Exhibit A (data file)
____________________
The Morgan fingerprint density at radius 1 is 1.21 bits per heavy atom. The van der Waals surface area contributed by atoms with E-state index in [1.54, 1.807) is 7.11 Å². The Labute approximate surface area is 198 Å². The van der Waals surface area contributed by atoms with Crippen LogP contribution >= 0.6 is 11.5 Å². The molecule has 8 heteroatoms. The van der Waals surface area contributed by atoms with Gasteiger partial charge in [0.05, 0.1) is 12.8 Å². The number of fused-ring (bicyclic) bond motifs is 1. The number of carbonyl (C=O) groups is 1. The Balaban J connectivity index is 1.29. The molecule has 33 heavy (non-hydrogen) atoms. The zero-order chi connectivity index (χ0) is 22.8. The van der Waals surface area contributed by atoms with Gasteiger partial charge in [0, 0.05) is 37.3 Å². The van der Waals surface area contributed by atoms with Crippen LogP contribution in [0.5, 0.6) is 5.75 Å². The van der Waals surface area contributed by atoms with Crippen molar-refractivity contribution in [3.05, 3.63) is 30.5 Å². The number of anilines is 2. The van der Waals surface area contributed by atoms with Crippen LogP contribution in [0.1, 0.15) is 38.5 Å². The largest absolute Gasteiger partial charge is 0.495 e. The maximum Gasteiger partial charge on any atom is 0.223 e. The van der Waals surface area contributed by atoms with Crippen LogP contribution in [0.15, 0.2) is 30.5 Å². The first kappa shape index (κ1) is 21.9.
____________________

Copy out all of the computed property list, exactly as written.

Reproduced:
The Morgan fingerprint density at radius 1 is 1.21 bits per heavy atom. The van der Waals surface area contributed by atoms with E-state index in [1.54, 1.807) is 7.11 Å². The Labute approximate surface area is 198 Å². The van der Waals surface area contributed by atoms with Crippen LogP contribution >= 0.6 is 11.5 Å². The molecule has 8 heteroatoms. The van der Waals surface area contributed by atoms with Gasteiger partial charge in [0.05, 0.1) is 12.8 Å². The number of fused-ring (bicyclic) bond motifs is 1. The number of carbonyl (C=O) groups is 1. The Balaban J connectivity index is 1.29. The molecule has 33 heavy (non-hydrogen) atoms. The zero-order chi connectivity index (χ0) is 22.8. The van der Waals surface area contributed by atoms with Gasteiger partial charge in [0, 0.05) is 37.3 Å². The van der Waals surface area contributed by atoms with Crippen LogP contribution in [0.5, 0.6) is 5.75 Å². The van der Waals surface area contributed by atoms with Crippen molar-refractivity contribution in [3.05, 3.63) is 30.5 Å². The number of anilines is 2. The van der Waals surface area contributed by atoms with Crippen LogP contribution in [0.1, 0.15) is 38.5 Å². The largest absolute Gasteiger partial charge is 0.495 e. The maximum Gasteiger partial charge on any atom is 0.223 e. The van der Waals surface area contributed by atoms with Crippen LogP contribution in [0.15, 0.2) is 30.5 Å². The first kappa shape index (κ1) is 21.9.